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Finally: to bestow pardon without a mediator would be treating the offence as private, or passing over it as a matter unknown, an affair which does not affect the well-being of society, and which therefore requires no public manifestation of displeasure against it. Many a notorious offender would, doubtless, wish matters to be thus conducted, and from an aversion to public exposure, would feel strong objections to the formal interposition of a third person. Whether this may not be another reason of dislike to the mediation of Christ, 1 shall not decide; but of this I am fully satisfied, that the want of a proper sense of the great evil of sin, as it affects the moral government of the universe, is a reason why its adversaries see no necessity for it, nor fitness in it. They prove, by all their writings, that they have no delight in the moral excellency of the divine nature, no just sense of the glory of moral government, and no proper views of the pernicious and wide-extended influence of sin upon the moral system: is it any wonder, therefore, that they should be unconcerned about the plague being stayed by a sacrifice? Such views are too enlarged for their selfish and contracted minds. The only object of their care, even in their most serious moments, is to escape punishment: for the honor of God, and the real good of creation, they discover no concern.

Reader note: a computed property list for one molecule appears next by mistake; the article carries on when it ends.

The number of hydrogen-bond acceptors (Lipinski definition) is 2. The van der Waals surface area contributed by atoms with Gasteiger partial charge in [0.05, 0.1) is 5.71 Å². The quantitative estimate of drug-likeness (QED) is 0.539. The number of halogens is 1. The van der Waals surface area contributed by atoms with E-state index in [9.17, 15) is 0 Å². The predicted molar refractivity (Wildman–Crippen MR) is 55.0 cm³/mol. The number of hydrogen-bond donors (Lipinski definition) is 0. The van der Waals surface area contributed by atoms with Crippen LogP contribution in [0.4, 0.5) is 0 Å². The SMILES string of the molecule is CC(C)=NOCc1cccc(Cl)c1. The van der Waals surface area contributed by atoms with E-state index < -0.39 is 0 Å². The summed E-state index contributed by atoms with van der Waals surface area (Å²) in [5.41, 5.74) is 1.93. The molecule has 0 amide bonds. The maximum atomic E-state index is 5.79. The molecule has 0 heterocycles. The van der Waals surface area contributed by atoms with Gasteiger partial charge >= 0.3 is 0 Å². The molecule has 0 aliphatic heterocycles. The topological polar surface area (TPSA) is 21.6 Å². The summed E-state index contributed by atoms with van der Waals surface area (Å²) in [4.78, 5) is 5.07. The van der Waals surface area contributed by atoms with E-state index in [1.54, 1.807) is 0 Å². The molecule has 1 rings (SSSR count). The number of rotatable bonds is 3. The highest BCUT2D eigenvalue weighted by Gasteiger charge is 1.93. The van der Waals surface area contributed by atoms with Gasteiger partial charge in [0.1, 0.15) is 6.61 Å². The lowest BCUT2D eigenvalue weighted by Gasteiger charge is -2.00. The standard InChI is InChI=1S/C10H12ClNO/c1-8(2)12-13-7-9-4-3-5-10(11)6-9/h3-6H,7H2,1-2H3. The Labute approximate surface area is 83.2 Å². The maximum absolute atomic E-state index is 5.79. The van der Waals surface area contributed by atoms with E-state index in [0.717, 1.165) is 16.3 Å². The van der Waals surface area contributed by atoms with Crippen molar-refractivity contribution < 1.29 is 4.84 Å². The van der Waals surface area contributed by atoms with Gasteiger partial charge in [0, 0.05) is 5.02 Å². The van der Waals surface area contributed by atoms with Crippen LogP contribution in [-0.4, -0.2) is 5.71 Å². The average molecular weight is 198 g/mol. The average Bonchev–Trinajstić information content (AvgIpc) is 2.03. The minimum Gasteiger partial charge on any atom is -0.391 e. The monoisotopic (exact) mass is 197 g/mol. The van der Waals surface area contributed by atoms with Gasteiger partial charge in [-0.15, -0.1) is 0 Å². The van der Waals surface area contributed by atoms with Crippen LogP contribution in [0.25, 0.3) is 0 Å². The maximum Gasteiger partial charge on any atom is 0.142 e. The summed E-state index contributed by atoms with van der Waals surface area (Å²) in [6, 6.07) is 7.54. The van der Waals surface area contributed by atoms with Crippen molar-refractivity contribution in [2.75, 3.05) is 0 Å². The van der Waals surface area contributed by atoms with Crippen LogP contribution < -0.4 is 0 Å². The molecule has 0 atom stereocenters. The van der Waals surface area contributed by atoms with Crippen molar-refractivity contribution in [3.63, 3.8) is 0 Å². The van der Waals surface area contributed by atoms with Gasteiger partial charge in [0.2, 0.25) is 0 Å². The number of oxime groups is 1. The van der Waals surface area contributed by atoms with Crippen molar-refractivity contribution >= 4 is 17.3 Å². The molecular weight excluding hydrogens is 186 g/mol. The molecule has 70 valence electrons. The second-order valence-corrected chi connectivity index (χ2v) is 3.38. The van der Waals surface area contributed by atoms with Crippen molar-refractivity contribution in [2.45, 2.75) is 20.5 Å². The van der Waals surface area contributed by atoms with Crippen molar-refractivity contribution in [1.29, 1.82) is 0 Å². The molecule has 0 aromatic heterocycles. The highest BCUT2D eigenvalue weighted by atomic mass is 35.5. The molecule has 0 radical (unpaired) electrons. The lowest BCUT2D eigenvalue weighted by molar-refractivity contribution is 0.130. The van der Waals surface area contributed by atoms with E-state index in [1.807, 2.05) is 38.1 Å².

The amount is this: If it be indeed improper for a guilty creature to lie low before his Creator; if it be unfit that any regard should be paid to the honour of his character; if the offence committed against him be of so small account that it is unncessary for him to express any displeasure against it; and if it have been so private and insulated in its operations, as in no way to affect the well-being of the moral system; the doctrine of forgiveness through a mediator, is unreasonable. But if the contrary be true; if it be proper for a guilty creature to lie in the dust before his offended Creator, if the honour of the divine character deserve the first and highest regard; if moral evil be the greatest of all evils, and require, even where it is forgiven, a strong expression of divine displeasure against it; and if its pernicious influence be such that, if suffered to operate according to its native tendency, it would dethrone the Almighty, and desolate the universe, the doctrine in question must accord with the plainest dictates of reason.